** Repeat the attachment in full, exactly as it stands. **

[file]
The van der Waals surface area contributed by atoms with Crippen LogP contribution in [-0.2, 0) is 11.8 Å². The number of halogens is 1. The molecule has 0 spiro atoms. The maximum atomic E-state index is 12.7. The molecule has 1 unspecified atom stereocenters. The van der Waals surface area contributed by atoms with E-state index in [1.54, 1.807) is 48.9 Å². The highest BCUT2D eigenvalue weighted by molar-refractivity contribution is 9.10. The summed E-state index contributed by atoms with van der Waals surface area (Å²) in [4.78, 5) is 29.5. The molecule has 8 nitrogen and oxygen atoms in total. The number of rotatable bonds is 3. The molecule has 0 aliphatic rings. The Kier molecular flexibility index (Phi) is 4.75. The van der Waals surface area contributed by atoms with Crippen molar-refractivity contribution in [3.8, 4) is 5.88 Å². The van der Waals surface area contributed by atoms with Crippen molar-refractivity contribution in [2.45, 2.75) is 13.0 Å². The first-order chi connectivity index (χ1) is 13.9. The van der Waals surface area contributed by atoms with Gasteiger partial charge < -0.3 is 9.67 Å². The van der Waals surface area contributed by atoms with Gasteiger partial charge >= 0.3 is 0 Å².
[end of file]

The van der Waals surface area contributed by atoms with Crippen LogP contribution in [-0.2, 0) is 11.8 Å². The number of halogens is 1. The molecule has 0 spiro atoms. The maximum atomic E-state index is 12.7. The molecule has 1 unspecified atom stereocenters. The van der Waals surface area contributed by atoms with E-state index in [1.54, 1.807) is 48.9 Å². The highest BCUT2D eigenvalue weighted by molar-refractivity contribution is 9.10. The summed E-state index contributed by atoms with van der Waals surface area (Å²) in [4.78, 5) is 29.5. The molecule has 8 nitrogen and oxygen atoms in total. The number of rotatable bonds is 3. The molecule has 0 aliphatic rings. The Kier molecular flexibility index (Phi) is 4.75. The van der Waals surface area contributed by atoms with Crippen molar-refractivity contribution in [3.8, 4) is 5.88 Å². The van der Waals surface area contributed by atoms with Crippen molar-refractivity contribution in [2.45, 2.75) is 13.0 Å². The first-order chi connectivity index (χ1) is 13.9. The van der Waals surface area contributed by atoms with Gasteiger partial charge < -0.3 is 9.67 Å². The van der Waals surface area contributed by atoms with Gasteiger partial charge >= 0.3 is 0 Å².